Stakeholders and shared value in MAG’s model

The corporate social responsibility system underpinning MAG’s entrepreneurial structure encompasses all the requirements to present and communicate the multi-dimensional nature of the business model.

MAG’s story has been called aspirational as, commensurate with its size, it has always been a factor central to its corporate identity.

It is undoubtedly unusual as companies or groups of MAG’s size seldom develop a system to communicate its values as well as its strategies on a voluntary basis.

In practical terms, we have told of how MAG drew inspiration from the various codes of conduct, pursuing consistency – also with the relevant historic context – in the selection of goals and initiatives and following a list of priorities set on an ongoing basis.

As regards the present period in time, it is worth keeping in mind that not all reporting periods have enabled initiatives to progress smoothly. A case in point is the project to align with the regulations contained in Law no. 262/2005, which continues to this day.

In terms of the priorities, there were times when the level of formalisation set the pace, sometimes in response to more pressing needs, such that some aspects of the implementation process are still incomplete.

The objectives achieved are those of an adequate level of corporate governance and a satisfactory level of integration between all the legislative and internal rules, relationships, processes and company systems through which it exercises business control, clearly outlining the structure of responsibilities that guides the achievement of objectives.

This system is primarily designed for the pursuit of excellence in business organisation as conceived of by Mintzberg1, of an organisation designed to adhocratically respond to specific needs and objectives, including beyond the planned strategy with a component of negotiation which reveals an entity’s transversal expertise over the long term.

Therefore the goal of safeguarding the soundness of company assets relates not only to investment policy but also the assumptions of long-term recoverability via adequate profit levels and maintaining a balance between sources and applications. This is achieved through the internal control system but earlier still via robust company processes, transparency in the execution of functions, professionalism and ethical conduct.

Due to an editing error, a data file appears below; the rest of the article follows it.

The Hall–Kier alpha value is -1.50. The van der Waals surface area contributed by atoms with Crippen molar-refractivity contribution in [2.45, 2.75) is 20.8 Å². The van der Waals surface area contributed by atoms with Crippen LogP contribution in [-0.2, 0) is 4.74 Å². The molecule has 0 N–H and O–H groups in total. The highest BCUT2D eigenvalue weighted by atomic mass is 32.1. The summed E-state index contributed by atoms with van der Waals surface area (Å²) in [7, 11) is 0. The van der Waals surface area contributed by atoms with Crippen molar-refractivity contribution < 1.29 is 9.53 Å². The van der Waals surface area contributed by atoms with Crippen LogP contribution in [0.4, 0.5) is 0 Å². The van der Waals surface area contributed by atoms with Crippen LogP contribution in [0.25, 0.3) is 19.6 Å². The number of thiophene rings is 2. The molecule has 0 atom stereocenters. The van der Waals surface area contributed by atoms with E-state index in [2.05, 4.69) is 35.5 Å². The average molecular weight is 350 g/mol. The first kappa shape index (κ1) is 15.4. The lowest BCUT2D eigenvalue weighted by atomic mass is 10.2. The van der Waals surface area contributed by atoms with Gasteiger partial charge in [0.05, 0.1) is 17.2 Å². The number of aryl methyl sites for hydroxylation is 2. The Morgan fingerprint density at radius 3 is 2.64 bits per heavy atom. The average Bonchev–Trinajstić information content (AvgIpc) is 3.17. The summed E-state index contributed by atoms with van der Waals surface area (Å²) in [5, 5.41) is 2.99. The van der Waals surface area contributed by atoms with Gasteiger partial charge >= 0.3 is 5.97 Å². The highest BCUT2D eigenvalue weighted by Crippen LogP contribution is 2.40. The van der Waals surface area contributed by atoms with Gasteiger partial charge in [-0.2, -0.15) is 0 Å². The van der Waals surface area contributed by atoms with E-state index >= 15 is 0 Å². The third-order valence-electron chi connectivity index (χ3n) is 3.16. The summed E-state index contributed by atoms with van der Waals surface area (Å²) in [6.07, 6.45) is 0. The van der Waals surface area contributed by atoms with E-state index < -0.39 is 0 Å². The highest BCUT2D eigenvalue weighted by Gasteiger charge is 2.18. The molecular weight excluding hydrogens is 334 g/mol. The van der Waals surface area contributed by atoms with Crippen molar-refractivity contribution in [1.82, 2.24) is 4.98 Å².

The business strategy thus merges with a system of values that MAG interprets in shaping its

  1. representation mechanisms,
  2. guarantee institutions,
  3. independence requirements,
  4. reporting tools,
  5. how the governance bodies work.

In this context MAG has over time made its choices and implemented measures designed to achieve the greatest possible level of effectiveness and transparency. The relevant sections of this report provide information on these aspects, which are independent of the governance model adopted.

The stakeholder paradigm expresses that each stakeholder contributes a competitive edge to MAG’s value system, because of and commensurate with their investment, be it tangible or intangible. The model for the pursuit of its performance objectives is a driver of the creation of shared value.

As regards integration – which has always been key in MAG’s business model both in its original technical/productive sense and in its later iteration expressing the transversality and interdependence of stakeholders and values – this year we will delve into the issue of diversity of gender, ethnicity and culture, which has always been a source of enrichment.

The model of shared value as conceived by Porter2 is based on a value creation system in which each stakeholder is essential to the organisation reaching its full potential but also for the identification of risks to be mitigated by the management system.

Stakeholders Value Competitive edge Risk
Workforce (employees and contractors) Identity Expertise and company climate Excessive welfare
Shareholders Direction Solidity and wealth Share capital
Customers Positioning Reputation and growth Confidence and goodwill
Suppliers Integration Quality and efficiency, flexibility Continuity
Financial community Resource allocation Liquidity Credit
Public administration and institutions Consensus Systemic support and infrastructures Continuity and welfare
Environment and the community Report Social and environmental resources Pollution and health
Technological community Know how Innovation Change

  1. Henry Mintzberg, “La progettazione dell’organizzazione aziendale”, Il Mulino, Bologna, 1996. 

  2. Michael E. Porter, Mark R. Kramer, “Creating Shared Value”, Harvard Business Review, January-February 2011 issue.